One of the sweetest exchanges that happened occurred when Keelan Moxley approached the players with her parents. Moxley, better known as the Brett Connolly puck girl, was instantly remembered by everyone at the table. Backstrom was also very familiar with her as he had watched her play at the St. James while at the rink for his son Vince.
“She’s a really good player,” Backstrom remarked to me.
Backstrom signed a warmup puck Keelan received from Game 5 of the Capitals’ second-round series against the Pittsburgh Penguins in 2018.
Laughlin made sure to come over and give Keelan a hug as well.
Former Capitals defenseman, Karl Alzner, had a blast as he was asked to sign cards and jerseys. He got particularly pumped when a fan came in line wearing his jersey.
“This is exciting,” he said with one of his patented huge Karl smiles. I made sure to get a picture for documentation purposes.
Karl also smirked when he signed a Pinnacle card that was labeled one of his, but the picture was of Matt Hendricks.
“I laugh every time when I see this card,” Alzner said.
The radio voice of the Capitals, John Walton, had a huge smile when he was asked to autograph a microphone from a fan.
“Yes, I will absolutely sign this,” Walton said.
The line also stopped when Backstrom autographed a dog wearing a Capitals jersey. Many photos were taken.
While meeting the players brought great joy that day to the Capitals fans who attended, the event was really about how the dealership could help children in need. Kids who would otherwise receive no presents during the holiday season will now have gifts as fancy as all their friends.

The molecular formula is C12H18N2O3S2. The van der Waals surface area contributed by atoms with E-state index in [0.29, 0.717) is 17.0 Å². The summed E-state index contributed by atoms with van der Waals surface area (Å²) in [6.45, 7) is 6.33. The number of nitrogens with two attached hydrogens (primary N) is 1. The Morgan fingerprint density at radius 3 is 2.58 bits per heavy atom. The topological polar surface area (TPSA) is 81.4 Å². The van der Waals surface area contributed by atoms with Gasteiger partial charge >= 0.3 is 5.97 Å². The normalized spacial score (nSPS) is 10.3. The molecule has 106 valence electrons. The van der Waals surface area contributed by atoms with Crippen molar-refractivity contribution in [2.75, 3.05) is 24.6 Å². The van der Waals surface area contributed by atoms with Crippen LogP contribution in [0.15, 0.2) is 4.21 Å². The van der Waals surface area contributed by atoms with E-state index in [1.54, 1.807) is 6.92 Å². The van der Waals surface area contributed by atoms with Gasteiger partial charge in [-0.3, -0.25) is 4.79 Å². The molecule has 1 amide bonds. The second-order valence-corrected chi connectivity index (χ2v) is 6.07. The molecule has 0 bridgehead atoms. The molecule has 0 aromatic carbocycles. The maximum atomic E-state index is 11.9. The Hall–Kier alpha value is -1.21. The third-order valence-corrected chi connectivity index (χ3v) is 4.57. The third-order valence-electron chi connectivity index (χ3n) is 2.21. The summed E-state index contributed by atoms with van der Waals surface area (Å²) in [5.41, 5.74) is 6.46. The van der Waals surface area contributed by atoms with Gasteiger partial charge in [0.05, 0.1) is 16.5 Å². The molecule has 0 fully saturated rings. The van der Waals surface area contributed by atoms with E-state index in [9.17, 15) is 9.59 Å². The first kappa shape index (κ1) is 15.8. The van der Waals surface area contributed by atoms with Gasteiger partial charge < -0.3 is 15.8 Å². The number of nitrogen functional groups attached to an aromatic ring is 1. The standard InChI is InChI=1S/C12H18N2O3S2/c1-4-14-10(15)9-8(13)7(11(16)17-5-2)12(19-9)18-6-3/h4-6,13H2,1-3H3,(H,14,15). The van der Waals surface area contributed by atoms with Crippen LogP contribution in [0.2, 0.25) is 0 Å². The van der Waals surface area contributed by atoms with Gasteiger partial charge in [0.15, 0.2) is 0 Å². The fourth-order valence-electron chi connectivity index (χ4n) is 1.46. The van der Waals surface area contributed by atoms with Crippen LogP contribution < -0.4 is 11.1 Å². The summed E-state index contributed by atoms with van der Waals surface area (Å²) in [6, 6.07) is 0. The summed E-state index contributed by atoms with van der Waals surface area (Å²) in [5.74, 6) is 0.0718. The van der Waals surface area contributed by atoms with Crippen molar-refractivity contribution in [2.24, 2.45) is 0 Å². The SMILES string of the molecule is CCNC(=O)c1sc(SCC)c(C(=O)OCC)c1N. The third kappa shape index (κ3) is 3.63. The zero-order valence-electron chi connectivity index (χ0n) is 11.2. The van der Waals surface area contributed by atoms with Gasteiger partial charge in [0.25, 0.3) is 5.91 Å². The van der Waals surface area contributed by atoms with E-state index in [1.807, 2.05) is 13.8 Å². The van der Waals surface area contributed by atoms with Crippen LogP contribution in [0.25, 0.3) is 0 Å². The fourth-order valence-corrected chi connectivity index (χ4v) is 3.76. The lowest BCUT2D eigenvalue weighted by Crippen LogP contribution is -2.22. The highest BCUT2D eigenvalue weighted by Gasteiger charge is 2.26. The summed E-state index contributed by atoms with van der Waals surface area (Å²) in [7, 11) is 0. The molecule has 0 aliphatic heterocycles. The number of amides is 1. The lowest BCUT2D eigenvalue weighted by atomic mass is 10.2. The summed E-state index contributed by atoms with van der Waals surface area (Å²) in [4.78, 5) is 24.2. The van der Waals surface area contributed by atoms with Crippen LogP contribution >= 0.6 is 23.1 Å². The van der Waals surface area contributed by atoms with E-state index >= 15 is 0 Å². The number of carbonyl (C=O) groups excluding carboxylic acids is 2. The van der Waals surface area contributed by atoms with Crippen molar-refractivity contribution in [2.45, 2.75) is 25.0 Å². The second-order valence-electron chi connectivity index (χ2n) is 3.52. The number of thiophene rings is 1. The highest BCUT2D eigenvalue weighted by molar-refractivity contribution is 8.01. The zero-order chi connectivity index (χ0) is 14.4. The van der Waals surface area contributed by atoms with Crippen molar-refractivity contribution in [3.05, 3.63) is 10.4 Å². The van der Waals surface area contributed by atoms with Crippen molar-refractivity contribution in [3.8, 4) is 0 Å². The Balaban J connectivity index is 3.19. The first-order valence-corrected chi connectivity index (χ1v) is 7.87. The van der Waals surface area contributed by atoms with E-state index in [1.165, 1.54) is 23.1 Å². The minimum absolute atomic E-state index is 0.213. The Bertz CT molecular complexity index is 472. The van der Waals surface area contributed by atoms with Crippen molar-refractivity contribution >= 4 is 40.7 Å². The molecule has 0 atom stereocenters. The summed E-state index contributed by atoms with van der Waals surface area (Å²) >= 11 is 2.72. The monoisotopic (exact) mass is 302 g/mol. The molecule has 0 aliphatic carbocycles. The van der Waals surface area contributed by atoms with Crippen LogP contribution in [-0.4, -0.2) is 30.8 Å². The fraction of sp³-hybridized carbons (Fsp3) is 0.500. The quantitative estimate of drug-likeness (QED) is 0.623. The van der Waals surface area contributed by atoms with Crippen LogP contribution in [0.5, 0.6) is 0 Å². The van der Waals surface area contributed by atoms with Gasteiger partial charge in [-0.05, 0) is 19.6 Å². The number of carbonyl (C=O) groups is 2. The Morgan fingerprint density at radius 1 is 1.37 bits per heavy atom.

“We had 246 people come through and had three fully packed trucks of toy donations,” Dee said. “15 of these were bicycles. We also collected $1540.00 which we are going to go out and purchase items to donate for the older ones that they have between the ages of 13 to 17 and find some items that would be more appropriate for their age levels.”
Laughlin made sure to bring his guests outside to appreciate just how much was donated.
What might have summed up Laughlin’s incredible kindness the most was at the very end of the event when he was rushing out the door to make it on time for the Capitals-Avalanche game that he was serving as the color commentator for. A fan, who had driven up from the state of Florida, missed out on the signing by about 30 minutes. Heartbroken, he had a pair of game-used hockey pants of Backstrom’s that he wanted signed. Laughlin texted Backstrom and the Capitals center said he’d sign the item at the arena. It was one of those moments that felt so above and beyond.
“I had to,” Laughlin said. “He drove up from Florida!”
I asked Locker if he had anything he wanted to say to the fans who made it out.
“Thank you to everyone who came out to support Toys4Tots,” Laughlin told me. “The response we got this year was overwhelming and I’m so appreciative. I think we are going to make a lot of kids smile over the holidays. And a special shout-out to all the guys who signed autographs and took the time to talk to fans. Your enthusiasm meant so much to everyone that came out.
“And of course, Prince Frederick Chrysler Jeep Dodge Ram, thank you for another great event at your dealership. You always give so much back to the DMV.”
Russian Machine Never Breaks is not associated with the Washington Capitals; Monumental Sports, the NHL, or its properties. Not even a little bit.